The Courier, once known as the largest and most influential black weekly newspaper distributed in the U.S., began publication in 1910. The recent exhibit included the oldest-known existing copy from Nov. 5, 1910.
Dorothy Jenkins Fields, a historian and founder of the Black Archives, History and Research Foundation of South Florida Inc., wrote in The Miami Herald, “Early editions (of the Courier) began protesting racial segregation by custom and law, including slum conditions where black people were forced to live, in Pittsburgh and throughout the nation. Simultaneously the Courier encouraged black people to empower themselves economically and politically.”
Throughout its history, the Courier fought against segregation on its pages. Fields said, “One of the Courier’s sportswriters, Wendell Smith, used his column to denounce Major League Baseball’s then-policy of excluding blacks. Smith’s efforts were a contributing factor when Jackie Robinson broke ‘the color barrier’ and signed with the Brooklyn Dodgers.”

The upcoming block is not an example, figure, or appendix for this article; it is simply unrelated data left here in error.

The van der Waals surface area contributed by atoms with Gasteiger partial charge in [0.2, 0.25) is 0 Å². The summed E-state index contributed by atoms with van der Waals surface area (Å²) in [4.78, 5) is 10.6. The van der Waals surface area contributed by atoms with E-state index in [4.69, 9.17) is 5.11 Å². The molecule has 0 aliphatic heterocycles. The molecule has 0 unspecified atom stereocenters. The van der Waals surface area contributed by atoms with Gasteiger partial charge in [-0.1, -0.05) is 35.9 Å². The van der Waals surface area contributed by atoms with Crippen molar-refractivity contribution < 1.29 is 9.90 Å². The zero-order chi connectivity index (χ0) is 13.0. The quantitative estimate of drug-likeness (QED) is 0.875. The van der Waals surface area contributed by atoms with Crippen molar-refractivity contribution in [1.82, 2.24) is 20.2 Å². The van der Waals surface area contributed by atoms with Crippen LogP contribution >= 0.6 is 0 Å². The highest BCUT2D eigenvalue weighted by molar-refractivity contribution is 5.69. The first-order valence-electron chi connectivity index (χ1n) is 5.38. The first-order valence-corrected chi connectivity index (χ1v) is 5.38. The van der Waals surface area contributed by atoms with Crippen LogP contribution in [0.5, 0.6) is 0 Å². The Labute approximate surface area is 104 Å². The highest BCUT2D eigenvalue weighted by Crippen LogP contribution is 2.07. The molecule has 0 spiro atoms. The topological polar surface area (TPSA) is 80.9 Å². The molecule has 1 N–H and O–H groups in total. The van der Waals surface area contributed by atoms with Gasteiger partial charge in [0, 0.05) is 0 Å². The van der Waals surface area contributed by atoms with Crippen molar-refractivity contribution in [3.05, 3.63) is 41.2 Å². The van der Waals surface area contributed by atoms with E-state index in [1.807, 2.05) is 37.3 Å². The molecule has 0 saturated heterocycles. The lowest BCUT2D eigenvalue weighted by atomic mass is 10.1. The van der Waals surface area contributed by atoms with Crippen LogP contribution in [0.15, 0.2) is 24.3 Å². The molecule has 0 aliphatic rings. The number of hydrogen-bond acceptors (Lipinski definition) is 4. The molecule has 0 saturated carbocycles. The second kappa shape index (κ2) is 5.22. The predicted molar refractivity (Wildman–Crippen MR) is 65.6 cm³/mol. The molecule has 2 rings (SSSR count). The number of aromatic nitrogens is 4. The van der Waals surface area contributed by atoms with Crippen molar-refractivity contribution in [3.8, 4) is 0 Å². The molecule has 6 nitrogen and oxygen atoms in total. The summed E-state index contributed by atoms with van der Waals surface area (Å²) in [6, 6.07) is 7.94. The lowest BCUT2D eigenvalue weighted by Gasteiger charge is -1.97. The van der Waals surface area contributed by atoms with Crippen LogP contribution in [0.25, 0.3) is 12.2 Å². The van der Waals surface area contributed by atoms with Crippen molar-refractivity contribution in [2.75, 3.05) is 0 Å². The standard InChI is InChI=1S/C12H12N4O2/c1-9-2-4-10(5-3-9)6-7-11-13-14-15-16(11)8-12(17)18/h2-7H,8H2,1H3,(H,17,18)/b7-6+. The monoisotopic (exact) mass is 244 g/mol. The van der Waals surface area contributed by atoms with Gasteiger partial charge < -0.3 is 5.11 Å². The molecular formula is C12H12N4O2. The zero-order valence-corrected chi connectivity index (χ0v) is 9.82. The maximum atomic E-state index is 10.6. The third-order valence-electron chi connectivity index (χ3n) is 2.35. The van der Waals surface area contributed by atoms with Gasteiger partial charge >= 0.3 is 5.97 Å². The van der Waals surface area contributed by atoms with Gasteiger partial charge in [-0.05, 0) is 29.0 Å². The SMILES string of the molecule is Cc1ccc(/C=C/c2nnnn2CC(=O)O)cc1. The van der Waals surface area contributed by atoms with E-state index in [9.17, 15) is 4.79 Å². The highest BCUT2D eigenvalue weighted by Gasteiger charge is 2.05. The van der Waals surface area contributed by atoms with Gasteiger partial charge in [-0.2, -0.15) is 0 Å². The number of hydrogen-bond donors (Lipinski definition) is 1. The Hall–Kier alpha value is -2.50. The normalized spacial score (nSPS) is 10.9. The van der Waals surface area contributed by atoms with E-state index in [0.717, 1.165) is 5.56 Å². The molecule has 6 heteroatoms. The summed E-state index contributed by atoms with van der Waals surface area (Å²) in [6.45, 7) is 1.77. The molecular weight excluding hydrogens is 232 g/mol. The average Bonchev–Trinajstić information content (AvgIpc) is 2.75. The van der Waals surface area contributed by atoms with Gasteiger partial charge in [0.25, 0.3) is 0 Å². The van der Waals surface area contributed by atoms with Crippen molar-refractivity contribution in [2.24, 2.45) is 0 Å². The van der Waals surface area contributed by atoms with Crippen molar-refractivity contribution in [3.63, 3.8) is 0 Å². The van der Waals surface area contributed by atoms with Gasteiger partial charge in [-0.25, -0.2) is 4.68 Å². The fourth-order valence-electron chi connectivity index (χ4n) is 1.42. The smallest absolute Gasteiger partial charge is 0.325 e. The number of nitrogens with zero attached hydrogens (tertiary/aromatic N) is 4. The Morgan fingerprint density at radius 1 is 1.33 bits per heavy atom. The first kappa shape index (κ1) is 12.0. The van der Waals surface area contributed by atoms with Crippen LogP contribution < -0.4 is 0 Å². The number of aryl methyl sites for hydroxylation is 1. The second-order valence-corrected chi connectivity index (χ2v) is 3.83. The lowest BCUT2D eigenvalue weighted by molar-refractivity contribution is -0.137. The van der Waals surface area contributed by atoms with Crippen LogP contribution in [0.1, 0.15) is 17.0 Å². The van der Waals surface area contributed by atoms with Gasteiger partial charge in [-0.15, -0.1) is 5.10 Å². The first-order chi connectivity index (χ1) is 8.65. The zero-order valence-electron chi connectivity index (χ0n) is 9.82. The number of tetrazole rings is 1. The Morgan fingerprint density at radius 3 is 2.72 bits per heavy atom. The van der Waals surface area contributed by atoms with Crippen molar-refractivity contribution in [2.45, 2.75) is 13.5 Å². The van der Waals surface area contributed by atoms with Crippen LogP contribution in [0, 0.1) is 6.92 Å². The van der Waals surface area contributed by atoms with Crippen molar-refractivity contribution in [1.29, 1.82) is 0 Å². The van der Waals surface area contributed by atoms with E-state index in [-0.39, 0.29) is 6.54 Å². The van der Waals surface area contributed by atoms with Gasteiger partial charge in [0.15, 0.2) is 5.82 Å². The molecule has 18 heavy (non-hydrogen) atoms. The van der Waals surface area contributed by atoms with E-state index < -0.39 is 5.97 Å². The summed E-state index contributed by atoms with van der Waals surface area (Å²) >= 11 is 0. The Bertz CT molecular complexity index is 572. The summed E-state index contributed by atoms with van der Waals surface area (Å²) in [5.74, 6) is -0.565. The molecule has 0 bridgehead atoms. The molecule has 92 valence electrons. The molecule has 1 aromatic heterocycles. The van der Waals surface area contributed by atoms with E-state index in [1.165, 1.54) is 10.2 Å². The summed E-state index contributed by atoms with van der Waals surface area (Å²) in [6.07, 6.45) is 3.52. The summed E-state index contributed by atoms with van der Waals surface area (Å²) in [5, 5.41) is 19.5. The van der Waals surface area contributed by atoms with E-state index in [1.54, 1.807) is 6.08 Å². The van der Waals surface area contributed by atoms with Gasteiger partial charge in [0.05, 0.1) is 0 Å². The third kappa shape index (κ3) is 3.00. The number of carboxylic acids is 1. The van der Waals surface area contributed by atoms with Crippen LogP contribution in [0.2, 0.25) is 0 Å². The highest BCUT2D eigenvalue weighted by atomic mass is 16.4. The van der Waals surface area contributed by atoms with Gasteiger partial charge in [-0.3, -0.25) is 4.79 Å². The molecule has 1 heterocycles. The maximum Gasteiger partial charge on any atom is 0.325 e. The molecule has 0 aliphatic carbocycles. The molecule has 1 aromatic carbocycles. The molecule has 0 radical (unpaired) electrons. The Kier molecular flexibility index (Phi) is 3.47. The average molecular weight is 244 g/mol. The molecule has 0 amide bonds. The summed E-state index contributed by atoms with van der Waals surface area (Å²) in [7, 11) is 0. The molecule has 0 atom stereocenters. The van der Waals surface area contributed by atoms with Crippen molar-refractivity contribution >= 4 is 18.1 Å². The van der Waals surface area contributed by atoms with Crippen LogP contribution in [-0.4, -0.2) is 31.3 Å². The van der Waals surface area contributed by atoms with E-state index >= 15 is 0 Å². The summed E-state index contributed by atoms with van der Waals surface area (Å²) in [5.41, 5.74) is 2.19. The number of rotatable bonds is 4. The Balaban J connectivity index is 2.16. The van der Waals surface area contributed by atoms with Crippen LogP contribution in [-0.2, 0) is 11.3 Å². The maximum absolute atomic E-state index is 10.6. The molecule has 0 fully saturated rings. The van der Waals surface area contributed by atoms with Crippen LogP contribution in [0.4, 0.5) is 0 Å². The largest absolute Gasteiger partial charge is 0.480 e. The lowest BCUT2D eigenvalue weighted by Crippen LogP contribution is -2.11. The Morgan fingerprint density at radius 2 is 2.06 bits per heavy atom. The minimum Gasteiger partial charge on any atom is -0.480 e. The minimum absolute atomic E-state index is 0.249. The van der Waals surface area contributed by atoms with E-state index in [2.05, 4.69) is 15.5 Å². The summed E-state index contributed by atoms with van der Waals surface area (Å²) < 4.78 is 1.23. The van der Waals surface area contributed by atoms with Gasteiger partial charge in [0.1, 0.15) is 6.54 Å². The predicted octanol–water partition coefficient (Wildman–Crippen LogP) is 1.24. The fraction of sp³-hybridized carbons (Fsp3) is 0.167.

According to Fields, the Courier partnered with a group called the Pullman Porters, a network of black train workers who traveled to the South, where black newspapers were usually banned or destroyed. With the Stop and Drop campaign, Fields said whenever a train stopped, “A bundle of papers were dropped and sold throughout the segregated regions.”
By 1948, the weekly national circulation was 450,000, and the paper had 400 employees in 14 cities. The paper was sold to the Chicago Defender in 1965, but another era soon began when the New Pittsburgh Courier was created a year later. The paper continues to publish every Wednesday with the same mission it championed a century ago.